The mining newspaper for Alaska and Canada's North

Environmentalists aren't all watermelons

Opponents to mineral development invariably employ fiscal tactics; however, that does not mean environmentalists are Communists

Environmentalists are often perceived as watermelons (Green on the outside and Red on the inside) by the business community because of their total disregard of the social costs associated with their advocacy. Certainly, it seems fundamental that they freely embrace fiscal impact in their guerilla attacks; however, implying that they are committed Communists overstates the motivation of all but the most extreme individuals.

For me, the definition of a Communist is someone dedicated to blind social equity characterized by the redistribution of assets by a strong central authority. While that definition may fit some environmentalists, certainly it is not a shoe that can be worn on every foot.

We can all agree, I think, that as the result of their heavy-handed tactics, Draconian rules have emanated from the federal government to preclude the most persnickety of eventualities. The effect, in general has been to achieve positive objectives - a swimmable Lake Erie, for example - through internalizing the burden of toxic discharges to the cost of goods sold.

The regulatory standards, however, divide the productive sector into two camps, those who physically (and financially) can comply and those who are driven out of business. Axiomatically, it is the smaller and more fragile entities that suffer from this paradigm, leaving the field to well-funded, broad-based enterprises that have the commitment to survive.

In Alaska's mining industry, we can easily identify the winners and losers in this context. Two mineral deposits stand out. The first is the huge molybdenum deposit at Quartz Hill within the Misty Fiords National Monument. Notably, although the Misty Fiords area was early-on identified as one of Alaska's "crown jewels" in the jargon of national interest lands enthusiasts, the area where the molybdenum deposit is situated was not included or deemed worthy of protection. Once the deposit was identified (and patented to the claimants), the boundaries of the reservation, which became the Monument, were expanded.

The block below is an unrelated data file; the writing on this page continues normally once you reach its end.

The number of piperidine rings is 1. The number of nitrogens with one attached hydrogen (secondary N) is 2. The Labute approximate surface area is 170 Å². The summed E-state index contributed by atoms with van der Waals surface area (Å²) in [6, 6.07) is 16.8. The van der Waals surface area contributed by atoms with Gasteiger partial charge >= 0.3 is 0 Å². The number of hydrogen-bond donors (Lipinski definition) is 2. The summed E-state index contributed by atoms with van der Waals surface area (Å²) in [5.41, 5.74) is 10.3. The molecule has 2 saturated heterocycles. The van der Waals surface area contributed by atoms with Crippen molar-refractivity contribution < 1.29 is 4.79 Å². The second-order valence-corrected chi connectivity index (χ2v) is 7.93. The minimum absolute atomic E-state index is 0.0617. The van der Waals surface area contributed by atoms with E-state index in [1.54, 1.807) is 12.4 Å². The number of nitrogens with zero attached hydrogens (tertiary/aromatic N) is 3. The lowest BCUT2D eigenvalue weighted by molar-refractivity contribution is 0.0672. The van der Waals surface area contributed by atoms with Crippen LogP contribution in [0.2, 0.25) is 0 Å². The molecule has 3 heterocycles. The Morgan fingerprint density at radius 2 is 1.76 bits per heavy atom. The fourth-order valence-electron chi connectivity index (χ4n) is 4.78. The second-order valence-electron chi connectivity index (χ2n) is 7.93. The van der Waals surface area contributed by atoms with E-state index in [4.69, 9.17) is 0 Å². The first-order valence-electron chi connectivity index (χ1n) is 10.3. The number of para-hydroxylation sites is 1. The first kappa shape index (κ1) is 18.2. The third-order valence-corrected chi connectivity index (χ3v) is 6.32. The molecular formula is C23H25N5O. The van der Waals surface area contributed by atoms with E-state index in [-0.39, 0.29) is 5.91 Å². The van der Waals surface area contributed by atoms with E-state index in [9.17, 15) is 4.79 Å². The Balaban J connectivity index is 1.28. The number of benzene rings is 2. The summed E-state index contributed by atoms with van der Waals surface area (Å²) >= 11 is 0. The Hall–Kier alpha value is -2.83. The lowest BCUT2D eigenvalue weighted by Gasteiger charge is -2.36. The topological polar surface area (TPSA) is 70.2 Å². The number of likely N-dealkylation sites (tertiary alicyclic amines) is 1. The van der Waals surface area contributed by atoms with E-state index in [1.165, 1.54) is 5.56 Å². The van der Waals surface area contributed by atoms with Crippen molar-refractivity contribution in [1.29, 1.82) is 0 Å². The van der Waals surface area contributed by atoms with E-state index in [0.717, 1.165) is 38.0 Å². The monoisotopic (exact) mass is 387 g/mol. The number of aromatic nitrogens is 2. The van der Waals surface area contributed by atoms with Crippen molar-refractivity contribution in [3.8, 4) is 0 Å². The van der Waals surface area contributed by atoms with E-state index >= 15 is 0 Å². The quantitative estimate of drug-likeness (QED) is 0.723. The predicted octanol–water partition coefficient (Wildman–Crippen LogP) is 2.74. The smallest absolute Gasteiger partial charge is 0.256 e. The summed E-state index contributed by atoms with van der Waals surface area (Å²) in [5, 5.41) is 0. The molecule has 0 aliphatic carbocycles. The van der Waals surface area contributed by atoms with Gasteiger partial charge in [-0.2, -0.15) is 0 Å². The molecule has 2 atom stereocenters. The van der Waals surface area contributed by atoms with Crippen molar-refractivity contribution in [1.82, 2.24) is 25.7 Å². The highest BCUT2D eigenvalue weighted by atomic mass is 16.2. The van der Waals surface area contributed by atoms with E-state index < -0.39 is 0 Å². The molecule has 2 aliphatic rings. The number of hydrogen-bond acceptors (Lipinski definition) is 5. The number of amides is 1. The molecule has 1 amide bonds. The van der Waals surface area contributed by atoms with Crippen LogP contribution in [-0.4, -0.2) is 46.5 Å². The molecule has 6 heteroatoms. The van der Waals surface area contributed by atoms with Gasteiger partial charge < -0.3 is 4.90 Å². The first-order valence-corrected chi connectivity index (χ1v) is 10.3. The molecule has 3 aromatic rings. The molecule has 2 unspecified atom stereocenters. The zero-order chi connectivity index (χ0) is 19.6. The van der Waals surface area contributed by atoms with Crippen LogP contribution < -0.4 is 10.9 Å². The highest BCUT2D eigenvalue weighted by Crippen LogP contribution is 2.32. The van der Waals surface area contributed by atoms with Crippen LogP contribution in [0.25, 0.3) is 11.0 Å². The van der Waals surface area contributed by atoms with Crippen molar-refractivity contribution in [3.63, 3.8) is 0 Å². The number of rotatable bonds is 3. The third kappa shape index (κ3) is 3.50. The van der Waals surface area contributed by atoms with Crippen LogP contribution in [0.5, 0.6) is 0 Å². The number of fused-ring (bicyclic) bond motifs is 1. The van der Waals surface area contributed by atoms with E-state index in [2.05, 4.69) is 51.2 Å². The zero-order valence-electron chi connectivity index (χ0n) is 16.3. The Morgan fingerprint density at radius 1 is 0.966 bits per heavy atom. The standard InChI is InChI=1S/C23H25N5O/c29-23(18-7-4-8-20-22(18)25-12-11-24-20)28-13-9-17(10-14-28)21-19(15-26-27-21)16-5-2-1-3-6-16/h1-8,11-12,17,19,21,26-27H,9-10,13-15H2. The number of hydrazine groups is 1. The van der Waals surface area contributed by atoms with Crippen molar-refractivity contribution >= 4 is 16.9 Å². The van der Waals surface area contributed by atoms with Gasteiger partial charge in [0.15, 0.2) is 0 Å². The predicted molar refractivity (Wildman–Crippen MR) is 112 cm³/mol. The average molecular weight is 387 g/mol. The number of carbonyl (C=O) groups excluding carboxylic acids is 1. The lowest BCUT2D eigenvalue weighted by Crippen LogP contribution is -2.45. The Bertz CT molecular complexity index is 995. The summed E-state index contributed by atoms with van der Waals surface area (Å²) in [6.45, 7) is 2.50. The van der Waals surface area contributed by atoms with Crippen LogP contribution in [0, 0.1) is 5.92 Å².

The deposit still could have been developed (witness Greens Creek, which was similarly situated but in a different "crown jewel"); however, the owners of Quartz Hill elected to not make the endless financial commitment needed to fight the battle to a conclusion.

The argument against development was that the mine would adversely impact the salmon population (shades of the Pebble Project!) even though it was demonstrated that the only impact that molybdenum would have on fish was that if they were force-fed enough of it, there would be no room in their stomachs for nutritious food so they would starve to death.

Hundreds of top quality mining jobs at Quartz Hill were lost because of this officious governmental intervention.

Contrast Quartz Hill with the Kensington Project. There the debate was over a perched mountain lake identified as ideal for tailings disposal. The existing lake was very deep, and the depth of the lake inhibited expansion of the fish population, which favored the limited shallows for breeding and rearing.

Confronted with heavy-handed objections by environmentalists and abetted by their fellow travelers inside the Environmental Protection Agency, the owners of the project were compelled and committed to carry their battle to the Supreme Court of the United States for vindication. Now the Kensington Mine burbles along as a compliant producer of gold, a good employer and a contributor to the Juneau tax base. Notably, no salmon were harmed in the making of this project.

There is a virtually endless liturgy of projects in Alaska that fall into this template, and not just mining projects. From one end of the state to another, environmentalists crawl out of the woodwork to whine about how disturbing the countryside will destroy the natural beauty of Alaska or put some critter, whether marine, aquatic, avian or terrestrial at some sort of risk.

The facts, in their book, are just laid out by the proponents of development to confuse the issue. It does not matter that the agencies and regulators the environmentalists themselves created to carry their water at public expense are overseeing the permitting and operation of the projects. In their view, if a project is permitted, no matter how stringent the stipulations, the permitting entity has failed its duty. In brief, no project is a good project.

Environmentalists are not all Communists, but they unequivocally have a blatant disregard for the damage they cause. To call them Reds would be to overstate their level of sophistication, but it cannot be denied that their every campaign incorporates an economic tactic that redounds to the detriment of the community, the state and the nation. As the summer approaches and we all enjoy the watermelons of the season, before you spit a seed or two on the ground, think of the environmental impact.


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